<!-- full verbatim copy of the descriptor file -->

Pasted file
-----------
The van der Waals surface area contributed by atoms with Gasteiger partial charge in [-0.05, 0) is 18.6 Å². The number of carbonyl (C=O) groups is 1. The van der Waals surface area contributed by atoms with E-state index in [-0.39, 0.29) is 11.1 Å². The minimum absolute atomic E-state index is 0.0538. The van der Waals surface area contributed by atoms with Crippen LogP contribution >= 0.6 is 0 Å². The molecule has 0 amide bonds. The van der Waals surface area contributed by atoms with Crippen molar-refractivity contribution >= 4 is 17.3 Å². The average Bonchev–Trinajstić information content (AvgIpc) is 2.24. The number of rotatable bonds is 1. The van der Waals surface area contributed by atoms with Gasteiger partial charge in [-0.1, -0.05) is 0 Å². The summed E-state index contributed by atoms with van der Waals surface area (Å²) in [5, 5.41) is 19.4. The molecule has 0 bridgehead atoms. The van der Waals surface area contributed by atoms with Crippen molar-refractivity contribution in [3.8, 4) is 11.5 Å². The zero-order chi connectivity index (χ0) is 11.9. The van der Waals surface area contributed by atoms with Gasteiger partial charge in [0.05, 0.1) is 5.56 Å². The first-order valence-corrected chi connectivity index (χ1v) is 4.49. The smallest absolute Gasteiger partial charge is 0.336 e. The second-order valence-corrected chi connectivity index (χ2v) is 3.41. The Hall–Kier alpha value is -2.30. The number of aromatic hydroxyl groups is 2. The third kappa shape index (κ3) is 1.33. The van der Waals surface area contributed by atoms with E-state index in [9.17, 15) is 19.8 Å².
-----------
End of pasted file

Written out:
The van der Waals surface area contributed by atoms with Gasteiger partial charge in [-0.05, 0) is 18.6 Å². The number of carbonyl (C=O) groups is 1. The van der Waals surface area contributed by atoms with E-state index in [-0.39, 0.29) is 11.1 Å². The minimum absolute atomic E-state index is 0.0538. The van der Waals surface area contributed by atoms with Crippen LogP contribution >= 0.6 is 0 Å². The molecule has 0 amide bonds. The van der Waals surface area contributed by atoms with Crippen molar-refractivity contribution >= 4 is 17.3 Å². The average Bonchev–Trinajstić information content (AvgIpc) is 2.24. The number of rotatable bonds is 1. The van der Waals surface area contributed by atoms with Gasteiger partial charge in [-0.1, -0.05) is 0 Å². The summed E-state index contributed by atoms with van der Waals surface area (Å²) in [5, 5.41) is 19.4. The molecule has 0 bridgehead atoms. The van der Waals surface area contributed by atoms with Crippen molar-refractivity contribution in [3.8, 4) is 11.5 Å². The zero-order chi connectivity index (χ0) is 11.9. The van der Waals surface area contributed by atoms with Gasteiger partial charge in [0.05, 0.1) is 5.56 Å². The first-order valence-corrected chi connectivity index (χ1v) is 4.49. The smallest absolute Gasteiger partial charge is 0.336 e. The second-order valence-corrected chi connectivity index (χ2v) is 3.41. The Hall–Kier alpha value is -2.30. The number of aromatic hydroxyl groups is 2. The third kappa shape index (κ3) is 1.33. The van der Waals surface area contributed by atoms with E-state index in [9.17, 15) is 19.8 Å².